Wednesday, June 18, 2014

Hospital Duty

Spent the last three nights at Good Samaritan Hospital, sleeping on the floor next to an acquaintance's dog. The patient was the fellow homeless person K— I mentioned in the last post, whose lung had apparently collapsed Saturday after a fit of screaming at Portland Patrol security personnel (for whatever perverse dissident grandstanding reason). I ran into him at the Northwest neighborhood public library branch on Sunday, whereupon he told me about the collapsed lung and that he discharged himself against medical advice earlier that day because hospital staff told him that unless he could find someone to watch over and walk his dog it would have to stay at the pound until he's released. I sympathized with his refusal to let his dog go to a Guantanamo detention facility for animals where a simple mistake can result in his dog being lost or even put to death, so I agreed to help him out when he asked me to return with him to the hospital. Alas, I've never been good at refusing people.

I had NO IDEA what I was getting myself into, though I dreaded the certainty of it being an ordeal for me. This was confirmed by the charge nurse of the emergency ward, where K— had to go to be re-admitted. I was under the impression that I'd simply have to swing by three times a day to walk the dog (named Shorty), but she fixed her flinty Baba Yaga gaze on me and insisted that I remain in K—'s room all the time I wasn't walking Shorty, else the hapless companion be forced to sojourn x-amount of days in Doggy Gulag. When she went so far as to say that I wouldn't even get a cot to sleep on, I almost asked her if I had permission to stand in the corner at parade rest or would I be required to stand at attention the entire time! The reason I was needed was because all of K—'s friends that live indoors have dogs, and Shorty tends to forget that he's small and twenty years old in his Charles Bronson posturing with other — often much larger — dogs, which could easily prove disastrous or even fatal. Fortunately for me, leveler heads prevailed upon the whimsical winds of hospital policies when we were admitted upstairs in the intermediate care ward: I only needed to walk the dog three times a day and remain with him in the room overnight and when K— underwent surgery.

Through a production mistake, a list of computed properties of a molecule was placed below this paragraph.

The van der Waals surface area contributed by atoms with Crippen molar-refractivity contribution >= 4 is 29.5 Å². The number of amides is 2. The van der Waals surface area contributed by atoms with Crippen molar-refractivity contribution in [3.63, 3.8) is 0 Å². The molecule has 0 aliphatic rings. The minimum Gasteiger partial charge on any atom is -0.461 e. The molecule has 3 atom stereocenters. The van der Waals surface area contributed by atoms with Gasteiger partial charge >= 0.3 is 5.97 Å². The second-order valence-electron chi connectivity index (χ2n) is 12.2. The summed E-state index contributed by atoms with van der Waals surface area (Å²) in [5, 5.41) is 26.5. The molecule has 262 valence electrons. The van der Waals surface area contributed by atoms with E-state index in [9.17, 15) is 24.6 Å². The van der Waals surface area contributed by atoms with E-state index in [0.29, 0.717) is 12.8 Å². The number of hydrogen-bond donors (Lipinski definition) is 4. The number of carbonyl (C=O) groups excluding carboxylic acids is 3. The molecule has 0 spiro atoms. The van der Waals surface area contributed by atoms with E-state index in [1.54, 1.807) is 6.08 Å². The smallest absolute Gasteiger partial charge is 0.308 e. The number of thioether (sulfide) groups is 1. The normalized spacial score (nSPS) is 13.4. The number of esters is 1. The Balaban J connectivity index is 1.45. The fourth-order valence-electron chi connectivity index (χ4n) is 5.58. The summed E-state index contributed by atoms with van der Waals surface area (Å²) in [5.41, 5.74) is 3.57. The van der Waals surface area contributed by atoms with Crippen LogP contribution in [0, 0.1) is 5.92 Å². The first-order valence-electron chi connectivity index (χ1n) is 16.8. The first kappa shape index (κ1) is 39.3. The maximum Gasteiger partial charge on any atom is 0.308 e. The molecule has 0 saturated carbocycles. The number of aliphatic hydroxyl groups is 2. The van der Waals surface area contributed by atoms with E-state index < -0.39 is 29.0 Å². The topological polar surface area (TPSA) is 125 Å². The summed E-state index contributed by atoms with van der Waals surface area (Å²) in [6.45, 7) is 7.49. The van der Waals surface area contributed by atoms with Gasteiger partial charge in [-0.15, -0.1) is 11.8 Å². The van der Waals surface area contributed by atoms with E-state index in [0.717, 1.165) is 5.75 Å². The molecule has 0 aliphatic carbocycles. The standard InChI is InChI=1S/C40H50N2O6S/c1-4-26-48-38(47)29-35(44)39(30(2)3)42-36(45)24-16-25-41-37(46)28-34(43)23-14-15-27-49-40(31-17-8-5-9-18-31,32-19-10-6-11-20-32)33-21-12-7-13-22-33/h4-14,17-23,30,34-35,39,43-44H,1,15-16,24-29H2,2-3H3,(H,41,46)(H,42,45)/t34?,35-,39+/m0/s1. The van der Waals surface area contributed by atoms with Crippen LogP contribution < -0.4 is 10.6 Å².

Shorty's a good little dog, and charmed the babes in scrubs to an enviable degree. (If you can put up with K—s confrontational ranting, here's a YouTube video that shows his dog.) Considering how anxious he was while at the hospital he certainly would have been terrified in a cage surrounded why barking and whining dogs! But, K—'s getting released this afternoon sometime, so my tour of duty is over and I get to gleefully divorce myself from human proximity, bask in my usual day-to-day selfishness, and return to less exotic and more familiar and (perhaps dismally) comfortable environments. Whatever good karma chits I garnered from this fit of nobility I'll just leave at a bus stop; I don't believe in that thimble-headed nitwittery, anyway, and it's not like it'll buy me any beer.

Isn't it funny how hospitals can be comforting when you're a patient but are almost invariably vaguely distressing to visitors? I'm reminded of when I was drinking with some neighbors back at my old place, how I glibly remarked once that I always had a good time whenever I went to a hospital. This must have been a recent development in my life. After all, I watched my dad die in a Veterans Administration hospital in Seattle at the tender age of ... nine? ten? Well, it's obvious that I stuffed that traumatic event deep beneath the cushions of the couch of my memory. But, yeah, I didn't exactly enjoy myself at Good Sam; apparently I need to have surgery done, liberal application of pain medicine, and delicious room service to properly enjoy myself in hospitals. Making my besotted assertion of at best only halfway true. I'd even go so far to say that if ever hospitals were to be run entirely by artificial intelligences and robotic machines, the vast majority of us would willingly succumb to injury and illness and end up dying on the streets or in our homes.

1 comment:

  1. Ah, the vagaries of street life, eh? (And I LOVE your description of Shorty as a geriatric Charles Bronson. Guffaw!)

    Also, thought you might appreciate this:

    Gimme that Z! ;-)